One in 12 Norwich jobs are at risk from robots - but here’s how to beat them

PUBLISHED: 09:01 17 February 2016 | UPDATED: 15:01 17 February 2016

The Queen Elizabeth Hospital in King's Lynn uses cleaning robots in the fight against infection. Picture: Matthew Usher.

The Queen Elizabeth Hospital in King's Lynn uses cleaning robots in the fight against infection. Picture: Matthew Usher.

© Archant Norfolk 2015

More than 100,000 jobs currently being advertised are likely to be “obsolete” by 2035, a new report has predicted, with Norwich one of the cities most at risk.

How to beat the robots

Jobs most at risk of being replaced by robots are those which can be easily automated.

So Adzuna’s report urges employees to develop “human skills” which robots aren’t likely to master. That means negotiation, persuasiveness and empathy.

Jobs needing creativity are also less likely to be filled by robots by 2035. So don’t try to beat the robots at their own game - stay human!

Almost a 10th of jobs could be lost to robots, said jobs site Adzuna in a report published ahead of the latest unemployment figures.

The chance of jobs being automated are greater outside the UK’s major towns and cities, said Adzuna.

Norwich, Exeter and Plymouth were identified as cities most at risk from robots, while London, Reading and Edinburgh were least at risk.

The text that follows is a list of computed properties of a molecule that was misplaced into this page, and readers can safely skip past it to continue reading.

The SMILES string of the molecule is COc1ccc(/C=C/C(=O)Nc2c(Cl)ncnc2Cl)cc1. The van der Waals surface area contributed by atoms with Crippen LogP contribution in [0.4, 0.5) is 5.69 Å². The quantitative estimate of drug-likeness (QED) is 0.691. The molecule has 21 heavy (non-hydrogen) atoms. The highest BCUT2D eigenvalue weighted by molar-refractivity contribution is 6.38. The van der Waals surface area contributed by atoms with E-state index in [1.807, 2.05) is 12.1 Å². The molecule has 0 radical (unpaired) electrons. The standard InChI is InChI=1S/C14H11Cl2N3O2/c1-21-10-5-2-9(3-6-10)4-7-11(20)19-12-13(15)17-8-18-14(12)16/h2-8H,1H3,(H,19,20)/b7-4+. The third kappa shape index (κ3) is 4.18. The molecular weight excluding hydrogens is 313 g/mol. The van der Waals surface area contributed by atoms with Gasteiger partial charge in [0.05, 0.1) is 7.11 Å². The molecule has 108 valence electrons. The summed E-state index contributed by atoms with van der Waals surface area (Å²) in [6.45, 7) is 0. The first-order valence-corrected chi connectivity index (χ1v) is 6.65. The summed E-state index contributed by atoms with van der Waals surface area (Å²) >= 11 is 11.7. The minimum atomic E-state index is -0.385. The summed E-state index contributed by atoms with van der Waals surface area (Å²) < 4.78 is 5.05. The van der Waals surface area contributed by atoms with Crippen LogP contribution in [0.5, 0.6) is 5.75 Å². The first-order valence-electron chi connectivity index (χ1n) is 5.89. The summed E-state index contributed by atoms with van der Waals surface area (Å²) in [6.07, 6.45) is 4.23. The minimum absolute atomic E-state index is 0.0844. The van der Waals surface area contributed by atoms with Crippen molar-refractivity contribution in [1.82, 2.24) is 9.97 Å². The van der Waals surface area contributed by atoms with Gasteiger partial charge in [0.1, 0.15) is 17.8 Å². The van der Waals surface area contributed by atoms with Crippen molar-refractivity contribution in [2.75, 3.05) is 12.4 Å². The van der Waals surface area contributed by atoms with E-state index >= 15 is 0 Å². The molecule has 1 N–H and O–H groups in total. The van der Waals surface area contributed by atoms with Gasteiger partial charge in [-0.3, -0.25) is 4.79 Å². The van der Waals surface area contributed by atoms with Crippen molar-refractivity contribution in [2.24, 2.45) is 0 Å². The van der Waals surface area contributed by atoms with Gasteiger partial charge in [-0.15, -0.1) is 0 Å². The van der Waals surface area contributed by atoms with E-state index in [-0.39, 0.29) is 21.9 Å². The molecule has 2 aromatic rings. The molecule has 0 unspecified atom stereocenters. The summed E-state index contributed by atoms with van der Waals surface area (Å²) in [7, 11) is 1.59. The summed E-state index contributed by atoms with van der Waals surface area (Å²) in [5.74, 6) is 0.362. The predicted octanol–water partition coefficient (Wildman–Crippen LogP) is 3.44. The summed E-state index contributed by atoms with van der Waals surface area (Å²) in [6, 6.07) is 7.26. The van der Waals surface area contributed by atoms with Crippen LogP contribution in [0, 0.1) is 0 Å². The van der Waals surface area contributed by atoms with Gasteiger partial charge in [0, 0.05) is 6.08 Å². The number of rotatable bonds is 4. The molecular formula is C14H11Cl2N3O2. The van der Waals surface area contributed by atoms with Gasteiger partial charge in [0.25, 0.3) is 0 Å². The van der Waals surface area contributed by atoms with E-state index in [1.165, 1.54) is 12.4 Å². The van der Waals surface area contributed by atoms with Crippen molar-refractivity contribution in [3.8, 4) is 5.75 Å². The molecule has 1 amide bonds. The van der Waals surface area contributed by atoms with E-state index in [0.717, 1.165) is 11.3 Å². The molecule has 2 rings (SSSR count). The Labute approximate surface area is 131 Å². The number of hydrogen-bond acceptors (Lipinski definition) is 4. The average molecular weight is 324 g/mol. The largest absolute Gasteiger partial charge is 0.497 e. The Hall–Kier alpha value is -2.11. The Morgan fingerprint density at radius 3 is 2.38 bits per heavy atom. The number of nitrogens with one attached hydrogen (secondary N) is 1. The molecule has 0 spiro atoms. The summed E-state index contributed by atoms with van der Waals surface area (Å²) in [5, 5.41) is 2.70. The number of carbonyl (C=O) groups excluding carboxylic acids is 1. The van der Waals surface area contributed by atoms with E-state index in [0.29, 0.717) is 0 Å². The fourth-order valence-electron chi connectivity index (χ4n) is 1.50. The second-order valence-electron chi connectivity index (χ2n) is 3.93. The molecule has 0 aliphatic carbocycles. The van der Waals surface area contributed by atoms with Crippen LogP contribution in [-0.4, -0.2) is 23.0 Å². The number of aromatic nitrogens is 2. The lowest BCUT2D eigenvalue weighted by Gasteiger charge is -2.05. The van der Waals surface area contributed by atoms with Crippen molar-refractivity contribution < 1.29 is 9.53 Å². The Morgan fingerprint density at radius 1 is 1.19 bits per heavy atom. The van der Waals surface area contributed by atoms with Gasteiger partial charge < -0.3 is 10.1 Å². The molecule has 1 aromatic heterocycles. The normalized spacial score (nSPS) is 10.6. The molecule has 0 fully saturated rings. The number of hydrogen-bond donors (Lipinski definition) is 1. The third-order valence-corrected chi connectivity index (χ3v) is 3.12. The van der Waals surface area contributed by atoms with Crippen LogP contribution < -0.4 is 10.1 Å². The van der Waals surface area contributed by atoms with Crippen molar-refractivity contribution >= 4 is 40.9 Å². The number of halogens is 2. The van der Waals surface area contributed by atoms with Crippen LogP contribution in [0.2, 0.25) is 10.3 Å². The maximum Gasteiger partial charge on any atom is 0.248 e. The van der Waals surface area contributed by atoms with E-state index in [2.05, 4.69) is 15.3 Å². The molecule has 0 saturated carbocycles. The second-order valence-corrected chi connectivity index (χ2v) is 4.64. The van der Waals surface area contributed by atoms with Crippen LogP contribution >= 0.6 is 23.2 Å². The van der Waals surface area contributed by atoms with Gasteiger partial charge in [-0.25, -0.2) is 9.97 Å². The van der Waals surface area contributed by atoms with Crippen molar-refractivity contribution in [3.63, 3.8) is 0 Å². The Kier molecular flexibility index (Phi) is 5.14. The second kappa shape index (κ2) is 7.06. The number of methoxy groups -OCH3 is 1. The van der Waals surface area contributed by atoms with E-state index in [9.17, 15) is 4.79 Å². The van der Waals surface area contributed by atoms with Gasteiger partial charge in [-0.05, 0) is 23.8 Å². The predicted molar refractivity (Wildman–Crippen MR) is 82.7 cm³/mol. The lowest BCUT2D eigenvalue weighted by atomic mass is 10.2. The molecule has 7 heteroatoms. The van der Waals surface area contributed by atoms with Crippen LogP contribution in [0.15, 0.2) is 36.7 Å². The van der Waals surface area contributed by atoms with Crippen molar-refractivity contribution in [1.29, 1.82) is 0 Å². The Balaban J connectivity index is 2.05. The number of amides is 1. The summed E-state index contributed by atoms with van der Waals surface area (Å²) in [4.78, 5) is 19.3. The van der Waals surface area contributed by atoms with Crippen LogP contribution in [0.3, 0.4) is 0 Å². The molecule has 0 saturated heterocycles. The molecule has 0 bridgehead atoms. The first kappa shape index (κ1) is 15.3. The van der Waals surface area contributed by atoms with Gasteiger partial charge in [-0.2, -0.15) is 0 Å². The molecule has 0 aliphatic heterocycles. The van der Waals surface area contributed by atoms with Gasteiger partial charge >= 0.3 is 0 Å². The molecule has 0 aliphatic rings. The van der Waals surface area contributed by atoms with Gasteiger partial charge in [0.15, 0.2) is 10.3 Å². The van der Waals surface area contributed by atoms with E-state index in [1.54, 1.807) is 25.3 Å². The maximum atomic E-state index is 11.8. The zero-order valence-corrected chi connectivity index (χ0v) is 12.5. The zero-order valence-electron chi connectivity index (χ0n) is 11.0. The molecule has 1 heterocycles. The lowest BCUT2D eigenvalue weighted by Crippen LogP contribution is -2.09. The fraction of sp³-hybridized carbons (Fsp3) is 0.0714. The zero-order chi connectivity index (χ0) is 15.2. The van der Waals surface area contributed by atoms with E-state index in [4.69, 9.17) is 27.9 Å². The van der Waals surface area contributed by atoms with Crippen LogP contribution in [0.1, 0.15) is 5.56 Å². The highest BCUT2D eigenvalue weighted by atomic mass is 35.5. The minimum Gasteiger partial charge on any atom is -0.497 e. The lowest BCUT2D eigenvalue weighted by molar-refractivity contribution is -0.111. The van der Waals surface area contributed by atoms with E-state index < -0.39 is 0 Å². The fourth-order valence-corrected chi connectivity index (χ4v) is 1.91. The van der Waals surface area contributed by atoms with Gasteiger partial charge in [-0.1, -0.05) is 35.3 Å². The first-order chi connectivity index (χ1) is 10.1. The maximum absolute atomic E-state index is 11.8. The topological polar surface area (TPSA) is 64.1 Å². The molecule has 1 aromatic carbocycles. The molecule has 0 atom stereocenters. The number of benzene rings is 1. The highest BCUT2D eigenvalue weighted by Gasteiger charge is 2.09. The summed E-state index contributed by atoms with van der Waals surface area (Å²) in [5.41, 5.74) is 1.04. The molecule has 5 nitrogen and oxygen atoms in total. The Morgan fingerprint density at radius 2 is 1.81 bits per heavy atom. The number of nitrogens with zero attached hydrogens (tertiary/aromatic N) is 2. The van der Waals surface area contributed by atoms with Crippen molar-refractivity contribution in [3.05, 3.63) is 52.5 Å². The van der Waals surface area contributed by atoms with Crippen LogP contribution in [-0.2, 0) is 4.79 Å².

In Norwich 8% of vacancies analysed by Adzuna were classed as being at “high risk” making it the third most at risk place for robots taking over current jobs by 2035, behind Exeter and Crawley.

HGV drivers, couriers, receptionists and accountants, as well as much less common jobs like billboard installers, tree trimmers and tractor operators were most at risk.

Doug Monro of Adzuna said: “We’ve heard that more than a third of current British jobs may be lost to automation, but our new analysis of the job market suggests that a high proportion of advertised vacancies are still for roles that are at high risk of being performed by robots in the not-too-distant future.

“The risk of a robot invasion on the Devon coast might sound fanciful, but there’s a serious message for younger workers, whether they’re looking for their first job, or are comfortably in a career.

“If you want to remain relevant in the workplace, you need to develop skills that cannot be easily automated.”

Meanwhile, the Welsh government announced a £9m EU-funded scheme to tackle long-term unemployment in south-west Wales.

Led by Neath Port Talbot Council, it will offer training and paid work experience opportunities to 4,000 long-term unemployed people.

Finance minister Jane Hutt said: “The Welsh government strongly believes that well-paid, skilled work is the best route out of poverty.”

The new jobless figures from the Office for National Statistics are expected to show another fall in unemployment, which stood at 1.68 million in January, 239,000 fewer than a year earlier.

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